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Old 11-23-2019, 08:20 PM   #1
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How would you guys handle this situation?
To explain the site conditions will take time. I will just say it involves a 320 amp residential service, a 45 kva generator, solar panels.
Someone called me to look at a new installation that was 6 months old. The homeowner is a contractor but not an electrician. He was uncomfortable with the installation. Within 4 seconds I saw several major electrical violations. 3R and 4X equipment with holes punched out on the top without the proper water tight hubs. Only PVC terminal adapters. Hole punched in the sides of the transfer switches that prevented to covers from closing. No generator or photovoltaic system disconnect on the house. The generator is about 150 feet from the house and the solar panels and inverters are about 300 feet from the house. I can go on.
The problem is, licensed electricians did the work and the HO has an electrical inspection certificate. The homeowner is going to be spending a lot of money to fix what he already paid for. Here, there are private third party inspectors and there are several companies that do it. Should I call the electrician and educate him? Call the electrical inspector and ask him to do a better job? Mind my own business? In my opinion these electricians are no better than the guy working out of the trunk of his car. There are a lot of generators going in and I wonder how many are done correctly. I have seen a lot of Symphony service rated transfer switches with out the main bonding jumper installed.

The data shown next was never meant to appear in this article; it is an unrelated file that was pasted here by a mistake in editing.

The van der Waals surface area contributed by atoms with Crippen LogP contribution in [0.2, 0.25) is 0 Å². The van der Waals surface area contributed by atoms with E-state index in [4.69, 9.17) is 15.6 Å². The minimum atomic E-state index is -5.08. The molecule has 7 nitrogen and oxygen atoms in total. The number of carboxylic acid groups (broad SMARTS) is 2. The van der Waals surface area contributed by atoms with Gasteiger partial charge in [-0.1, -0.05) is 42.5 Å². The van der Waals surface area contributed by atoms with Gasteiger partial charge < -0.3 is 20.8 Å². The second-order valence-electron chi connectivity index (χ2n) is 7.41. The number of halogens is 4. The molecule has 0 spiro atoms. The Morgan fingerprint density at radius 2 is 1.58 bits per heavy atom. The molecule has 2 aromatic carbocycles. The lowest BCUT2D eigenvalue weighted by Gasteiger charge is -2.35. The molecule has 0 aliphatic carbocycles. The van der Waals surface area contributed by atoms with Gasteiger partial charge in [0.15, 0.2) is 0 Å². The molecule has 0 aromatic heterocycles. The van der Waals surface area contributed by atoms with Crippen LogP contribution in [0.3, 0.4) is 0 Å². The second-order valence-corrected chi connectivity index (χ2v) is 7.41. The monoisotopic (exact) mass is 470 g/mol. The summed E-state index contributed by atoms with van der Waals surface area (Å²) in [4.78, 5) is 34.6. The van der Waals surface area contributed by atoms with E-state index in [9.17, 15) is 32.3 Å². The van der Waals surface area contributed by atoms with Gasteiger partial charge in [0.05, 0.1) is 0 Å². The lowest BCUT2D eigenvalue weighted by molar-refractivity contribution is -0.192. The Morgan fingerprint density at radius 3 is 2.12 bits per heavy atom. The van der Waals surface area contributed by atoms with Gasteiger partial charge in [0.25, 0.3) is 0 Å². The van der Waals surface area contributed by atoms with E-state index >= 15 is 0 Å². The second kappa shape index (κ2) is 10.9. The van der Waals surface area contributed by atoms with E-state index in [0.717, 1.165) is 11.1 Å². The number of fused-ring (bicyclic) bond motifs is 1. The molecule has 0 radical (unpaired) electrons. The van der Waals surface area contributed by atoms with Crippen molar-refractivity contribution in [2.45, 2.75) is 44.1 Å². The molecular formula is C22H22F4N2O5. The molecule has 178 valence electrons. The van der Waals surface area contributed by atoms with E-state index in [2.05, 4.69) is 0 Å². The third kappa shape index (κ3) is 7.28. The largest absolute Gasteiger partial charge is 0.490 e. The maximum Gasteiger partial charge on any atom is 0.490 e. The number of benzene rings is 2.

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Old 11-23-2019, 08:32 PM   #2
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I doubt you'll get anywhere with the EC and definitely not the inspection service as far as recourse to correct these violations. And I seriously doubt you'll be able to educate that electrician. As the saying goes, "You can't fix stupid."

I am a strong believer in "buyer beware" and there's really no excuse not to do your due diligence with contractors, especially these days.
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Old 11-23-2019, 08:33 PM   #3
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Unless the homeowner is paying you to do it, I don’t see why you would call the electrician or the inspector.
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Old 11-23-2019, 08:45 PM   #4
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Submit the results of your “evaluation” to the customer. He can decide what to do from there. If he wants to phone the AHJ, that’s up to him. If you contact the AHJ, chances are that the inspector you bitched about will be on your next job.

Contacting the EC is pointless.
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Old 11-23-2019, 08:59 PM   #5